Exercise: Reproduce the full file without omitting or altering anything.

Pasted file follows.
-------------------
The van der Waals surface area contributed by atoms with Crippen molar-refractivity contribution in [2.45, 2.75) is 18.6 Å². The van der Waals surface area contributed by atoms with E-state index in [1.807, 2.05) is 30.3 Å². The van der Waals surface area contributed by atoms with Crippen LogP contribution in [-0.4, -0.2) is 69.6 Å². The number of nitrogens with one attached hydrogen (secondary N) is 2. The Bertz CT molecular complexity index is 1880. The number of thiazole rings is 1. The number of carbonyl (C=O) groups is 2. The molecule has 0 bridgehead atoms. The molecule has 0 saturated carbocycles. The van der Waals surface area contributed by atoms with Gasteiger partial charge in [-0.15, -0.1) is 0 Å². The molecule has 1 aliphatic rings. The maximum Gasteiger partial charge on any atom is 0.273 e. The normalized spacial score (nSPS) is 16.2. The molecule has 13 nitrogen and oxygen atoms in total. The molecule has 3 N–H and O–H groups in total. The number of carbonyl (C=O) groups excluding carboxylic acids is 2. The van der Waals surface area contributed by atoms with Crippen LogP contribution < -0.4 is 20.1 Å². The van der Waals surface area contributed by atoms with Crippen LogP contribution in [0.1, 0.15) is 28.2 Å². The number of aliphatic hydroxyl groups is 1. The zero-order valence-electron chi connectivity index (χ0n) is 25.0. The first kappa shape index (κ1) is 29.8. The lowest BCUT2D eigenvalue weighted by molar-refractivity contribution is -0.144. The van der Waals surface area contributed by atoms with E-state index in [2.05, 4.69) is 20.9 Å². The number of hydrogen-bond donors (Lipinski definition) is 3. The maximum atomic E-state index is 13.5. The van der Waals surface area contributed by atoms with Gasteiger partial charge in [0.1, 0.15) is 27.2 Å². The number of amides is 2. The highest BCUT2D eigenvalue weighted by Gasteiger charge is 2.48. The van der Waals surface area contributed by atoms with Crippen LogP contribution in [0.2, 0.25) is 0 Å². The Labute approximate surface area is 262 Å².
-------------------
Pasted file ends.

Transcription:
The van der Waals surface area contributed by atoms with Crippen molar-refractivity contribution in [2.45, 2.75) is 18.6 Å². The van der Waals surface area contributed by atoms with E-state index in [1.807, 2.05) is 30.3 Å². The van der Waals surface area contributed by atoms with Crippen LogP contribution in [-0.4, -0.2) is 69.6 Å². The number of nitrogens with one attached hydrogen (secondary N) is 2. The Bertz CT molecular complexity index is 1880. The number of thiazole rings is 1. The number of carbonyl (C=O) groups is 2. The molecule has 0 bridgehead atoms. The molecule has 0 saturated carbocycles. The van der Waals surface area contributed by atoms with Gasteiger partial charge in [-0.15, -0.1) is 0 Å². The molecule has 1 aliphatic rings. The maximum Gasteiger partial charge on any atom is 0.273 e. The normalized spacial score (nSPS) is 16.2. The molecule has 13 nitrogen and oxygen atoms in total. The molecule has 3 N–H and O–H groups in total. The number of carbonyl (C=O) groups excluding carboxylic acids is 2. The van der Waals surface area contributed by atoms with Crippen LogP contribution < -0.4 is 20.1 Å². The van der Waals surface area contributed by atoms with Crippen LogP contribution in [0.1, 0.15) is 28.2 Å². The number of aliphatic hydroxyl groups is 1. The zero-order valence-electron chi connectivity index (χ0n) is 25.0. The first kappa shape index (κ1) is 29.8. The lowest BCUT2D eigenvalue weighted by molar-refractivity contribution is -0.144. The van der Waals surface area contributed by atoms with E-state index in [2.05, 4.69) is 20.9 Å². The number of hydrogen-bond donors (Lipinski definition) is 3. The maximum atomic E-state index is 13.5. The van der Waals surface area contributed by atoms with Gasteiger partial charge in [0.1, 0.15) is 27.2 Å². The number of amides is 2. The highest BCUT2D eigenvalue weighted by Gasteiger charge is 2.48. The van der Waals surface area contributed by atoms with Crippen LogP contribution in [0.2, 0.25) is 0 Å². The Labute approximate surface area is 262 Å².